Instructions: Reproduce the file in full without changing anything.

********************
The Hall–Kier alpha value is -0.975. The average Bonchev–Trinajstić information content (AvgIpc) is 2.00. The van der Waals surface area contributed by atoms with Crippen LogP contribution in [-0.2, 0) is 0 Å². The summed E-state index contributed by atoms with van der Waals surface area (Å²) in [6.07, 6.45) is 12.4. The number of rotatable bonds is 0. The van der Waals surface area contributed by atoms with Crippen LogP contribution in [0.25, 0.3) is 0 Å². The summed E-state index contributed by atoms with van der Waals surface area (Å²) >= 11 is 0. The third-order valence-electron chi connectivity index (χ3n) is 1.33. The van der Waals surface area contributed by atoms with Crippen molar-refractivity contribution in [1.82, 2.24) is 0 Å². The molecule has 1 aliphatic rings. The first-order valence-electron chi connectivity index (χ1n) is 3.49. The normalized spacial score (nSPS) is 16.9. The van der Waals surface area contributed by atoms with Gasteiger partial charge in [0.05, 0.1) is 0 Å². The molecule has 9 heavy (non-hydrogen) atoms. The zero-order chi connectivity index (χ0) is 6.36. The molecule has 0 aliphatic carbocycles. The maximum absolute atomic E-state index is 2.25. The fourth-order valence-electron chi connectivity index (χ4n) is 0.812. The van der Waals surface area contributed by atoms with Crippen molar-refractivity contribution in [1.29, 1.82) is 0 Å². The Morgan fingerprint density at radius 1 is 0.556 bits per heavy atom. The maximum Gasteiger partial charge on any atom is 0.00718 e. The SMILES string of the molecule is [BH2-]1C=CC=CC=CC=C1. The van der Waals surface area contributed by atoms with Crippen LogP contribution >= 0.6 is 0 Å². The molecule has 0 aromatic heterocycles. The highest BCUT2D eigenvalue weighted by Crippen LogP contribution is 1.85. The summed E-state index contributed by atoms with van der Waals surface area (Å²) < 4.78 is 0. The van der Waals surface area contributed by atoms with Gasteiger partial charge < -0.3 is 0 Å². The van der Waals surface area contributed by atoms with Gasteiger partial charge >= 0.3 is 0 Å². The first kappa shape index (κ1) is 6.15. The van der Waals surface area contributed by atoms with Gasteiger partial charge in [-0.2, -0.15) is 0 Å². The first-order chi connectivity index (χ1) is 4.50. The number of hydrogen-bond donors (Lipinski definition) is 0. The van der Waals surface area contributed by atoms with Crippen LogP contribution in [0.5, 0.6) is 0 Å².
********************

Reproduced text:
The Hall–Kier alpha value is -0.975. The average Bonchev–Trinajstić information content (AvgIpc) is 2.00. The van der Waals surface area contributed by atoms with Crippen LogP contribution in [-0.2, 0) is 0 Å². The summed E-state index contributed by atoms with van der Waals surface area (Å²) in [6.07, 6.45) is 12.4. The number of rotatable bonds is 0. The van der Waals surface area contributed by atoms with Crippen LogP contribution in [0.25, 0.3) is 0 Å². The summed E-state index contributed by atoms with van der Waals surface area (Å²) >= 11 is 0. The third-order valence-electron chi connectivity index (χ3n) is 1.33. The van der Waals surface area contributed by atoms with Crippen molar-refractivity contribution in [1.82, 2.24) is 0 Å². The molecule has 1 aliphatic rings. The first-order valence-electron chi connectivity index (χ1n) is 3.49. The normalized spacial score (nSPS) is 16.9. The van der Waals surface area contributed by atoms with Gasteiger partial charge in [0.05, 0.1) is 0 Å². The molecule has 9 heavy (non-hydrogen) atoms. The zero-order chi connectivity index (χ0) is 6.36. The molecule has 0 aliphatic carbocycles. The maximum absolute atomic E-state index is 2.25. The fourth-order valence-electron chi connectivity index (χ4n) is 0.812. The van der Waals surface area contributed by atoms with Crippen molar-refractivity contribution in [1.29, 1.82) is 0 Å². The Morgan fingerprint density at radius 1 is 0.556 bits per heavy atom. The maximum Gasteiger partial charge on any atom is 0.00718 e. The SMILES string of the molecule is [BH2-]1C=CC=CC=CC=C1. The van der Waals surface area contributed by atoms with Crippen LogP contribution >= 0.6 is 0 Å². The molecule has 0 aromatic heterocycles. The highest BCUT2D eigenvalue weighted by Crippen LogP contribution is 1.85. The summed E-state index contributed by atoms with van der Waals surface area (Å²) < 4.78 is 0. The van der Waals surface area contributed by atoms with Gasteiger partial charge < -0.3 is 0 Å². The van der Waals surface area contributed by atoms with Gasteiger partial charge >= 0.3 is 0 Å². The first kappa shape index (κ1) is 6.15. The van der Waals surface area contributed by atoms with Gasteiger partial charge in [-0.2, -0.15) is 0 Å². The first-order chi connectivity index (χ1) is 4.50. The number of hydrogen-bond donors (Lipinski definition) is 0. The van der Waals surface area contributed by atoms with Crippen LogP contribution in [0.5, 0.6) is 0 Å².